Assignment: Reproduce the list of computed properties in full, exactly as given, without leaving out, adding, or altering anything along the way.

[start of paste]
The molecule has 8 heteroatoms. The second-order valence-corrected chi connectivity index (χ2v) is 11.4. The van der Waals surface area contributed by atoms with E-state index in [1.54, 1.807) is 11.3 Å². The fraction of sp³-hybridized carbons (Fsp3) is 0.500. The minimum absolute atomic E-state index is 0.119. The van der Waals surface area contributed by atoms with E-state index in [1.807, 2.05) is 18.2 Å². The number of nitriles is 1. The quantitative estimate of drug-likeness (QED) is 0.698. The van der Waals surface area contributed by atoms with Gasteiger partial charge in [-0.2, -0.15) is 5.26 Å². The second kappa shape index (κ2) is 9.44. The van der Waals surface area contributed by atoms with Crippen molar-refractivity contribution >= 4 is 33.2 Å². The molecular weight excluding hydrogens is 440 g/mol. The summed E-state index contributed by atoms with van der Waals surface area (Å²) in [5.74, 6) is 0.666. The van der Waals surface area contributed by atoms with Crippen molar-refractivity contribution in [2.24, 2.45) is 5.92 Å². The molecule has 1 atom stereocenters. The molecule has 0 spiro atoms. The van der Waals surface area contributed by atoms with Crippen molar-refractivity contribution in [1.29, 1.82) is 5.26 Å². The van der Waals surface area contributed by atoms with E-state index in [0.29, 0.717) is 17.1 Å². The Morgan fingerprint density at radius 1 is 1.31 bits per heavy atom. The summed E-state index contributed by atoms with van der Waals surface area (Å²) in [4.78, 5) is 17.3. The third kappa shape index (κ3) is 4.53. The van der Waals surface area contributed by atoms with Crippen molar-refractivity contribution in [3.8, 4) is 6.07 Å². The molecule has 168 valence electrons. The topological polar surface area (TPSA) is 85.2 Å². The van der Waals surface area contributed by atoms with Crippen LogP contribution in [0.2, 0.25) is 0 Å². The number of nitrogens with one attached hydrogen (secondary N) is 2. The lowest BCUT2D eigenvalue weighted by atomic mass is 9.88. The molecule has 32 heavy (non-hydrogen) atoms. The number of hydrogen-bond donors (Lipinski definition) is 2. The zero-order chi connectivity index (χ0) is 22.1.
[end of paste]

The molecule has 8 heteroatoms. The second-order valence-corrected chi connectivity index (χ2v) is 11.4. The van der Waals surface area contributed by atoms with E-state index in [1.54, 1.807) is 11.3 Å². The fraction of sp³-hybridized carbons (Fsp3) is 0.500. The minimum absolute atomic E-state index is 0.119. The van der Waals surface area contributed by atoms with E-state index in [1.807, 2.05) is 18.2 Å². The number of nitriles is 1. The quantitative estimate of drug-likeness (QED) is 0.698. The van der Waals surface area contributed by atoms with Gasteiger partial charge in [-0.2, -0.15) is 5.26 Å². The second kappa shape index (κ2) is 9.44. The van der Waals surface area contributed by atoms with Crippen molar-refractivity contribution >= 4 is 33.2 Å². The molecular weight excluding hydrogens is 440 g/mol. The summed E-state index contributed by atoms with van der Waals surface area (Å²) in [5.74, 6) is 0.666. The van der Waals surface area contributed by atoms with Crippen molar-refractivity contribution in [2.24, 2.45) is 5.92 Å². The molecule has 1 atom stereocenters. The molecule has 0 spiro atoms. The van der Waals surface area contributed by atoms with Crippen molar-refractivity contribution in [1.29, 1.82) is 5.26 Å². The van der Waals surface area contributed by atoms with E-state index in [0.29, 0.717) is 17.1 Å². The Morgan fingerprint density at radius 1 is 1.31 bits per heavy atom. The summed E-state index contributed by atoms with van der Waals surface area (Å²) in [4.78, 5) is 17.3. The third kappa shape index (κ3) is 4.53. The van der Waals surface area contributed by atoms with Crippen molar-refractivity contribution in [3.8, 4) is 6.07 Å². The molecule has 168 valence electrons. The topological polar surface area (TPSA) is 85.2 Å². The van der Waals surface area contributed by atoms with Crippen LogP contribution in [0.2, 0.25) is 0 Å². The number of nitrogens with one attached hydrogen (secondary N) is 2. The lowest BCUT2D eigenvalue weighted by atomic mass is 9.88. The molecule has 32 heavy (non-hydrogen) atoms. The number of hydrogen-bond donors (Lipinski definition) is 2. The zero-order chi connectivity index (χ0) is 22.1.